At DVD.com, friend of the Gutter Jay Patrick dives into the history of Italian giallo film. “I put Opera in the VCR and experienced my first proper giallo. I hadn’t yet incorporated the term giallo into my lexicon because it was, to my eyes, just a very stylish and inventive slasher film. There were kills, but nothing like I’d seen before. (That keyhole shot! Eyeball needles!) I found more of these films and began to identify the individual elements that set the giallo apart from the average American slasher, a genre that hadn’t really interested me much beyond the original Halloween (1978) and A Nightmare on Elm Street (1984). If American slashers were pop music, rote and regurgitated, Italian horror was a symphony of bloodletting.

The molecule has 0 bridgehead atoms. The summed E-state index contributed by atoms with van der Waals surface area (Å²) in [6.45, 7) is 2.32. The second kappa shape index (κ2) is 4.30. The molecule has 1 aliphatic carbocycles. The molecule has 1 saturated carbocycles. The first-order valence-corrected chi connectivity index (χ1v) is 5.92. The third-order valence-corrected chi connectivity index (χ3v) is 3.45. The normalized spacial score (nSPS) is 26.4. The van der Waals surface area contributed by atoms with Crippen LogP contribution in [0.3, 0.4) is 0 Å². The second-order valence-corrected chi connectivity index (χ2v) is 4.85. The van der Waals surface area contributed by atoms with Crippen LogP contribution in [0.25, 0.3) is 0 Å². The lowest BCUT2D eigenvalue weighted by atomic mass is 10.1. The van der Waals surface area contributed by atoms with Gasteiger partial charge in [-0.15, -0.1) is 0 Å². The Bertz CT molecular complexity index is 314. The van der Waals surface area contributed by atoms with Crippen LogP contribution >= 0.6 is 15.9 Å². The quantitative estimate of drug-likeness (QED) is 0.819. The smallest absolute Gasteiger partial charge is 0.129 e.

When I went to college, I found more people that spoke giallo. My ‘Intro to Film’ college professor handed me a copy of Mario Bava’s Blood and Black Lace dubbed from his personal laserdisc. The indie video story near campus boasted a sizable collection – a fact I learned as I hunted down Jean Epstein’s 1928 adaption of The Fall of the House of Usher for a term paper. I rented haphazardly and without much discretion. Italian director? Horror movie? Put it on my tab, signore.
As I proceeded with my independent study on the matter of Italian horror, the path to giallo became clearer and expanded my appreciation of the genre’s unique metatexual elements.”